This pastel is a study for the important oil painting of the same title, also done circa 1892-1895 (Lemoisne no. 1128; fig. 1), once owned by Henri Matisse and thereafter by his son Pierre, who sold it to the National Gallery, London. Richard Kendall has written, "The subject of the coiffure, where a solitary woman combs her hair or has it brushed by a maid, inspired some of the finest pictorial inventions of Degas's last years. Common to all these depictions, and perhaps responsible for some of their poignancy, is a rudimentary paradox. On one hand, the act of combing, brushing or attending to the hair is one of the most banal and wearisome of daily routines, associated with personal hygiene as much as glamour from the beginning of history. In Degas's day such rituals were still doubly oppressive for women, whose hair was typically kept long, yet was endlessly lifted and coiled, pinned and often kept out of sight for work or public presentation" (in Degas Beyond Impressionism, exh. cat., The National Gallery, London, 1996, pp. 218 and 219).
Degas was appreciative of Renaissance and more contemporary versions of this theme, such as Titian's Lady at her toilet in the Louvre, and Ingres's Le bain turc; the latter was held in Paris collections and was widely published before and after it was sold to the Louvre in 1911. Degas was also familiar with Japanese prints showing women of the pleasure-houses of old Edo (Tokyo) engaged in brushing their hair. Indeed, as a woman's long hair was often the fetishized object of male attention, the intimate feminine ritual of hair-brushing, usually carried on out-of-sight of a gentleman's gaze, carried strong sensual and erotic connotations. This subject attracted numerous other artists in Degas's day, including Puvis de Chavannes, Berthe Morisot, Mary Cassatt and Henri de Toulouse-Lautrec. Degas has heightened the intensity of this otherwise prosaic activity in the pastel by having the young woman touch her forehead with a dramatic gesture of her arm, "as if she were suffering from migraine; the anguish is physical" (Jean Sutherland Boggs, in Degas, exh. cat., op cit.). The oil version is somewhat less expressive in this respect, for which the artist has compensated by giving the woman reddish-orange hair, exaggerating the russet color favored by Pre-Raphaelite and fin-de-siècle Symbolist painters and writers, and making it serve as the basis for the overall tonality of the painting. We also note that the woman in the painting is pregnant, which is not visible within the more closely cropped confines of the pastel composition, a fact that underscores the strongly feminine character of the subject.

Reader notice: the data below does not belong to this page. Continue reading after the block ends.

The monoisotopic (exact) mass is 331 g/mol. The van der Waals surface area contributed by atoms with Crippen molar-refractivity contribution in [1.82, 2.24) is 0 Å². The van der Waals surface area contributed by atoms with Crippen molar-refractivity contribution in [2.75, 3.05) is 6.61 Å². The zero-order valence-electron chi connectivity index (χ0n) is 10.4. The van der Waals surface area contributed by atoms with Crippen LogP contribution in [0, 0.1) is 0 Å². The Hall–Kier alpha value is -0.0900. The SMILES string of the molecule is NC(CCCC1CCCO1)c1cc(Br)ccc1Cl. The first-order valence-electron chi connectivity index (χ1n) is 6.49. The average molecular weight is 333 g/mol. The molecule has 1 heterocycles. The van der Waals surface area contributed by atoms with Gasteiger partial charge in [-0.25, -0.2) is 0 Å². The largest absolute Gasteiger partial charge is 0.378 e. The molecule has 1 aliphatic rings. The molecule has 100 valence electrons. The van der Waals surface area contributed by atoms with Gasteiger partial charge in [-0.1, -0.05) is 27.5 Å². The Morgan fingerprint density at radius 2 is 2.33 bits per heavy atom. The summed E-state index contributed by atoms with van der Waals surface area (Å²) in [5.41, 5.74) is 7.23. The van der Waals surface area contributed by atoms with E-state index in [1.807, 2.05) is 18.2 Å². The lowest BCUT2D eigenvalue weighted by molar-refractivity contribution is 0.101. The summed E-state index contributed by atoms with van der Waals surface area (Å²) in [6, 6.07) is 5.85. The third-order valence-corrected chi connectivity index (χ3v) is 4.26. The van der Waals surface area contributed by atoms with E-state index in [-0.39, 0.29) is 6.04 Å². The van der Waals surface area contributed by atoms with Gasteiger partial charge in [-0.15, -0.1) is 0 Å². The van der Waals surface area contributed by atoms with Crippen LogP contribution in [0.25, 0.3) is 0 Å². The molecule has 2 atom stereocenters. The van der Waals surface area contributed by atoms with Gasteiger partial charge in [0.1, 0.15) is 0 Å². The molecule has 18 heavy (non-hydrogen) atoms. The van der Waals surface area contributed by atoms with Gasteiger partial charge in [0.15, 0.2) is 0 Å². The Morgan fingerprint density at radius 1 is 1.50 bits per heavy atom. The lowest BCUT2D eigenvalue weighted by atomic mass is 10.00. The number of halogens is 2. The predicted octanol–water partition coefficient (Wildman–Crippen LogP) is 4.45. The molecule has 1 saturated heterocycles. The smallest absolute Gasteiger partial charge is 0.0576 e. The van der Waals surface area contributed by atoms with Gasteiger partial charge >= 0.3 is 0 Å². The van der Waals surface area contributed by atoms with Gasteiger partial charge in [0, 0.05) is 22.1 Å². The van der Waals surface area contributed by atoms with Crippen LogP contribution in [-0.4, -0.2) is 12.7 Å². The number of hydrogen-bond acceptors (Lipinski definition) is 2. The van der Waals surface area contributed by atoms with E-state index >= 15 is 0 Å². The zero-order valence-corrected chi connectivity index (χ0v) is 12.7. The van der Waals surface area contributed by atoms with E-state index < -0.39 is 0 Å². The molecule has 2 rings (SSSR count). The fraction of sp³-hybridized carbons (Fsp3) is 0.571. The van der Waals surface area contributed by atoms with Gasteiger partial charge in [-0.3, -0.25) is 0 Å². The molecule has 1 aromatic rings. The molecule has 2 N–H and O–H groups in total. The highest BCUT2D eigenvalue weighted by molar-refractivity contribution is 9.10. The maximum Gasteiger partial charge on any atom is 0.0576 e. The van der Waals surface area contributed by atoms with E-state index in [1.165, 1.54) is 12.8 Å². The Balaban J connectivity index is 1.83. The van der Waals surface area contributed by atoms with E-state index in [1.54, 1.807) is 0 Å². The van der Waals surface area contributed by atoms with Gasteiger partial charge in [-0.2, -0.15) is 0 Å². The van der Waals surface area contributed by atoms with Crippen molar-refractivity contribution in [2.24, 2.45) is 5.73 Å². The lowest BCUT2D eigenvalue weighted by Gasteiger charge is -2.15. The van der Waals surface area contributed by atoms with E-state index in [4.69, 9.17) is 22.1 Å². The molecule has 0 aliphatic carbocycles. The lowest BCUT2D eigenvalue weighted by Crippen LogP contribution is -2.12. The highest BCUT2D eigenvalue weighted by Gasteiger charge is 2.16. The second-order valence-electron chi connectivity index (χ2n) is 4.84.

Based on the present work, and also closely related to the oil painting, is a second pastel (L. 1129; Private collection), that shows the full composition with many more still-life details than Degas included in the final version. Degas also executed another oil painting some time after 1896 showing the two women posed differently, with the color harmony toned down to a more pinkish-yellow hue (L. 1127; Nasjonalgalleriet, Oslo). There are related charcoal drawings as well--Atelier Degas, second sale, lot 317; third sale, lots 177, 315 and 318; and fourth sale, lots 168 and 359.
(fig. 1) Edgar Degas, La coiffure, circa 1892-1895. National Gallery, London.Barcode 23671065